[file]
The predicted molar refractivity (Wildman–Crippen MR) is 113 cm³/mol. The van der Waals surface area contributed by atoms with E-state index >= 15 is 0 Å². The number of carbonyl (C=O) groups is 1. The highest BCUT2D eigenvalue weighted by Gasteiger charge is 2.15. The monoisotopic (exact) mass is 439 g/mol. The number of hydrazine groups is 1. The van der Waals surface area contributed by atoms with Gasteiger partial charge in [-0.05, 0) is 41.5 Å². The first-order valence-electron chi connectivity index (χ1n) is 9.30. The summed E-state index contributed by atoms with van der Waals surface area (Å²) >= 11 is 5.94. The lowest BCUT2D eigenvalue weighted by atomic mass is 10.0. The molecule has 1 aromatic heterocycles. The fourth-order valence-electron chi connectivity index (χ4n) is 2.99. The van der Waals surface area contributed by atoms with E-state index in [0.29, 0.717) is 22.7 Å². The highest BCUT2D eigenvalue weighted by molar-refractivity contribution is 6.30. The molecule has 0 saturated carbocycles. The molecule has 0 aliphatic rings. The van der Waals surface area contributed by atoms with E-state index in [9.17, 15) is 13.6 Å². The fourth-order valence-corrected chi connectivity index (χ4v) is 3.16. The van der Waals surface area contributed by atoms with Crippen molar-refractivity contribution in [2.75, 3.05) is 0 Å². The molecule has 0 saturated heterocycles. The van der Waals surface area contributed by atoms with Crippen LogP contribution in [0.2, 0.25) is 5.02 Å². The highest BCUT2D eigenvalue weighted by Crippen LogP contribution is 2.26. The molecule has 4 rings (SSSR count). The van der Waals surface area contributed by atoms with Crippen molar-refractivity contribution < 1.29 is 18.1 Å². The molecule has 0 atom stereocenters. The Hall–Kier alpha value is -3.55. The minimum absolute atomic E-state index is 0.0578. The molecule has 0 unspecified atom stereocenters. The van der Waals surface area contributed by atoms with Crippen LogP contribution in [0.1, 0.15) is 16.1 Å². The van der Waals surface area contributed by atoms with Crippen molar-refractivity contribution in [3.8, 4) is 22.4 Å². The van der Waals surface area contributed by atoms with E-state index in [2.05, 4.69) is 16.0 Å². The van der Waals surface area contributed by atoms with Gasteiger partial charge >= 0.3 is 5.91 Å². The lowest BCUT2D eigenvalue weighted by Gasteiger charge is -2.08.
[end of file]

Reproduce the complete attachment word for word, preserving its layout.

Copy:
The predicted molar refractivity (Wildman–Crippen MR) is 113 cm³/mol. The van der Waals surface area contributed by atoms with E-state index >= 15 is 0 Å². The number of carbonyl (C=O) groups is 1. The highest BCUT2D eigenvalue weighted by Gasteiger charge is 2.15. The monoisotopic (exact) mass is 439 g/mol. The number of hydrazine groups is 1. The van der Waals surface area contributed by atoms with Gasteiger partial charge in [-0.05, 0) is 41.5 Å². The first-order valence-electron chi connectivity index (χ1n) is 9.30. The summed E-state index contributed by atoms with van der Waals surface area (Å²) >= 11 is 5.94. The lowest BCUT2D eigenvalue weighted by atomic mass is 10.0. The molecule has 1 aromatic heterocycles. The fourth-order valence-electron chi connectivity index (χ4n) is 2.99. The van der Waals surface area contributed by atoms with E-state index in [0.29, 0.717) is 22.7 Å². The highest BCUT2D eigenvalue weighted by molar-refractivity contribution is 6.30. The molecule has 0 saturated carbocycles. The molecule has 0 aliphatic rings. The van der Waals surface area contributed by atoms with E-state index in [9.17, 15) is 13.6 Å². The fourth-order valence-corrected chi connectivity index (χ4v) is 3.16. The van der Waals surface area contributed by atoms with Crippen molar-refractivity contribution in [2.75, 3.05) is 0 Å². The molecule has 0 saturated heterocycles. The van der Waals surface area contributed by atoms with Crippen LogP contribution in [0.2, 0.25) is 5.02 Å². The highest BCUT2D eigenvalue weighted by Crippen LogP contribution is 2.26. The molecule has 4 rings (SSSR count). The van der Waals surface area contributed by atoms with Crippen molar-refractivity contribution < 1.29 is 18.1 Å². The molecule has 0 atom stereocenters. The Hall–Kier alpha value is -3.55. The minimum absolute atomic E-state index is 0.0578. The molecule has 0 unspecified atom stereocenters. The van der Waals surface area contributed by atoms with Crippen LogP contribution in [0.1, 0.15) is 16.1 Å². The van der Waals surface area contributed by atoms with Crippen molar-refractivity contribution in [3.8, 4) is 22.4 Å². The van der Waals surface area contributed by atoms with E-state index in [2.05, 4.69) is 16.0 Å². The van der Waals surface area contributed by atoms with Gasteiger partial charge >= 0.3 is 5.91 Å². The lowest BCUT2D eigenvalue weighted by Gasteiger charge is -2.08.